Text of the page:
Mama to Amelia - age 6
We swear in front of the children. What words are and aren't "cursing" is so arbitrary, I don't see how any particular small set should be off-limits.
We don't use ableist, sexist, racist, or other slurs. That's different.
I do encourage the children to use absurd curses when possible-- we use a lot of Shakespearean curses (thou spotty cur, thou carbuncle, thou wretched insolent knave, etc.) and a lot of supervillian/mad scientist curses (curse you, ironic timing of the universe!, etc.). But that's less because I dislike the Lenny Bruce set and more because I think it's fun to play with language that way. It helps redirect energies into creative outlets, usually quickly leads to giggling, and doesn't hurt our vocabularies, either.
My rule so far - might change as DS is 2.5 and it isn't really an issue yet - is that hurtful language is forbidden, but I'm neutral on standard curse words.
For example - calling someone a stupid-head would be unacceptable. Dropping something and saying, "Oh, shit!" would be fine. DS does actually occasionally say, "shit" when he drops something, and it isn't something I feel like I need to stop him from saying. Derogatory terms that happen to also be curse words would be off-limits because they are derogatory, not because they are a curse word.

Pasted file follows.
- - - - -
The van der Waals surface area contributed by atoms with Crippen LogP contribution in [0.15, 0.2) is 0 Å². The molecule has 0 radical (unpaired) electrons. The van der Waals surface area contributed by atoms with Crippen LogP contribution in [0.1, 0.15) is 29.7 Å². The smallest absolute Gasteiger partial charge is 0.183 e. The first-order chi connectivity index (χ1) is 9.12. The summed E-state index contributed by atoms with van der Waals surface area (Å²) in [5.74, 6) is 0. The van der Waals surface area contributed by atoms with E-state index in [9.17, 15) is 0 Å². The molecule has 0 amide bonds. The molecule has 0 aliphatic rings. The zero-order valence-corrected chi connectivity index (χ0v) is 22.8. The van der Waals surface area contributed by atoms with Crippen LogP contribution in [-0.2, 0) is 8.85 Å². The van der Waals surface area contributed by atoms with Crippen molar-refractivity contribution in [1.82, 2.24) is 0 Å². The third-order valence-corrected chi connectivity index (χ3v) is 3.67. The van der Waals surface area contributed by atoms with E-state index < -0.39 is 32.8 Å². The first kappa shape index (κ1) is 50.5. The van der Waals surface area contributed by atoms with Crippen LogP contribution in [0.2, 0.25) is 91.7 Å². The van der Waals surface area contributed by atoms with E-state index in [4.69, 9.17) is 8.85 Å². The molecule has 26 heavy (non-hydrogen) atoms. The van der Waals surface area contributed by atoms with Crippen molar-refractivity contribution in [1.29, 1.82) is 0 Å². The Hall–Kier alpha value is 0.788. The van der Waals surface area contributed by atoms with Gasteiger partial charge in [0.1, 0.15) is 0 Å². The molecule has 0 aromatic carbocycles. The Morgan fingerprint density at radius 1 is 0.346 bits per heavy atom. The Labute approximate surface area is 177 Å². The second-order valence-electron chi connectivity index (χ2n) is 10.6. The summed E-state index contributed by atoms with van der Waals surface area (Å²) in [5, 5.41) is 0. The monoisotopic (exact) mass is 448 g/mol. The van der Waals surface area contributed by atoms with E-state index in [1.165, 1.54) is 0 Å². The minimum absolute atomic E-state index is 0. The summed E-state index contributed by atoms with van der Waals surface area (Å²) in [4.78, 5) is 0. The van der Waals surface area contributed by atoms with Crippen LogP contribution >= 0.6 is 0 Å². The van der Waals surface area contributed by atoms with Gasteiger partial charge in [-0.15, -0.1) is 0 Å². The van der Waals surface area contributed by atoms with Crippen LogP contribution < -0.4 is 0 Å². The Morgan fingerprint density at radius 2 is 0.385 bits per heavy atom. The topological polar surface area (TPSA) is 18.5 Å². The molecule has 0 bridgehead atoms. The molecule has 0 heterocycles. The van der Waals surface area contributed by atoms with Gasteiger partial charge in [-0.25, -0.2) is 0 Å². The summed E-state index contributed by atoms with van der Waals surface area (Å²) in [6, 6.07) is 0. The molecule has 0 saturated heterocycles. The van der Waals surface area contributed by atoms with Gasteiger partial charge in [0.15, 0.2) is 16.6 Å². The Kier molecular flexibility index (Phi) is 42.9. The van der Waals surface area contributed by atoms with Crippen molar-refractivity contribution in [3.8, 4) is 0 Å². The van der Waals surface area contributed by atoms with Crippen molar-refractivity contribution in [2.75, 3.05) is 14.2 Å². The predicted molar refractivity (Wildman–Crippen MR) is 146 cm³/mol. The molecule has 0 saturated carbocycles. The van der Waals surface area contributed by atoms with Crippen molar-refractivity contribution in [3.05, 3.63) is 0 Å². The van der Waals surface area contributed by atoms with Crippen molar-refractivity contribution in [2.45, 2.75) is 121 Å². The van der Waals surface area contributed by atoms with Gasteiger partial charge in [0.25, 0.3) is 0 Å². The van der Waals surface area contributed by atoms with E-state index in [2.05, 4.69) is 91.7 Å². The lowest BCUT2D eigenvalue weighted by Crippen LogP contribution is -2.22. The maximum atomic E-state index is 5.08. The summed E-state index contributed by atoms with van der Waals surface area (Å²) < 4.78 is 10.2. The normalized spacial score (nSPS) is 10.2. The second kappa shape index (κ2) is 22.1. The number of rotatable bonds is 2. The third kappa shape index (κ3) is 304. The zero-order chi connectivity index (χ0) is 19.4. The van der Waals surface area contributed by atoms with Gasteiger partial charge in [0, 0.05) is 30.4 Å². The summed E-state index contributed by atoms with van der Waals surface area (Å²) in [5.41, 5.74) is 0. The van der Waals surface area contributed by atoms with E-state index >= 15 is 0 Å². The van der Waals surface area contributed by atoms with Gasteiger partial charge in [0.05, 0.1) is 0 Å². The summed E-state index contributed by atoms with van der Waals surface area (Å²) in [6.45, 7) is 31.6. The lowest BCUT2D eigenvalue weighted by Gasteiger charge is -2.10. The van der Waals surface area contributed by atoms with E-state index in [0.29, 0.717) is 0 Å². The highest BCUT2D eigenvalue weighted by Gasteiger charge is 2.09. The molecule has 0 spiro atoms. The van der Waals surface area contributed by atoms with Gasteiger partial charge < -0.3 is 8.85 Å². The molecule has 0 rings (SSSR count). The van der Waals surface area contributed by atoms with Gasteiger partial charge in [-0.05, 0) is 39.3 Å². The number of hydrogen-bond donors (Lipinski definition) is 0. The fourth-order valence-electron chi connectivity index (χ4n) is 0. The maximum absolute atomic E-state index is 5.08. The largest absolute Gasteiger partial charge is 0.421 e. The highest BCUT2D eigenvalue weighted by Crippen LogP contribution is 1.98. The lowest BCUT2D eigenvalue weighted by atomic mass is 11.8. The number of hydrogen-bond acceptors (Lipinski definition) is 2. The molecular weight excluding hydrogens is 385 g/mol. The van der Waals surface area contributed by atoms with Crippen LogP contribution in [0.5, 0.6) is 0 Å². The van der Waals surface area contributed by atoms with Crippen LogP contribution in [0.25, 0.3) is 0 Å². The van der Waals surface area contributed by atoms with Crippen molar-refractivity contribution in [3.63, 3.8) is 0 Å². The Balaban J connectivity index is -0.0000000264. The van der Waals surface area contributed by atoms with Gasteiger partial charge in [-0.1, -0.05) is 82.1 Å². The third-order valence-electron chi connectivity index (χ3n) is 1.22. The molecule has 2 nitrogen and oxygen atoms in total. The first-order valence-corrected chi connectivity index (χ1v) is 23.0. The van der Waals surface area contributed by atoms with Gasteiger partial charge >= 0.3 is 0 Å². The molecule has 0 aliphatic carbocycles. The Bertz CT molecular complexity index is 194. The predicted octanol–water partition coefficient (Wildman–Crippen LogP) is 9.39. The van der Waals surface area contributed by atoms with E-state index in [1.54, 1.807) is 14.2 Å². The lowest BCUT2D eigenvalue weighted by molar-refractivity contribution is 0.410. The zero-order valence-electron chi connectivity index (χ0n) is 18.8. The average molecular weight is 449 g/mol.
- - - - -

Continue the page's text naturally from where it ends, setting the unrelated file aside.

A caveat - curse words are hurtful to some people, my MIL being one of them. Some people don't like to hear it, and we need to be respectful of that.
My DW on the other hand grew up in a house where not only would cursing get her mouth rinsed out with soap, she couldn't even say "darn", "heck", "lousy", "that stinks", etc.
These days DW and I both curse an average amount, in private or close relationships, maybe me a little above average. I observe the general rule of not cursing in public, around strangers or people I don't know well. We also specifically try not to curse when we argue with each other out of respect and to foster a resolution. When the little one arrives we'll probably do what I assume my parents did, hold off on the cursing in their presence as much as possible until they are old enough to understand the appropriate time and place for such things.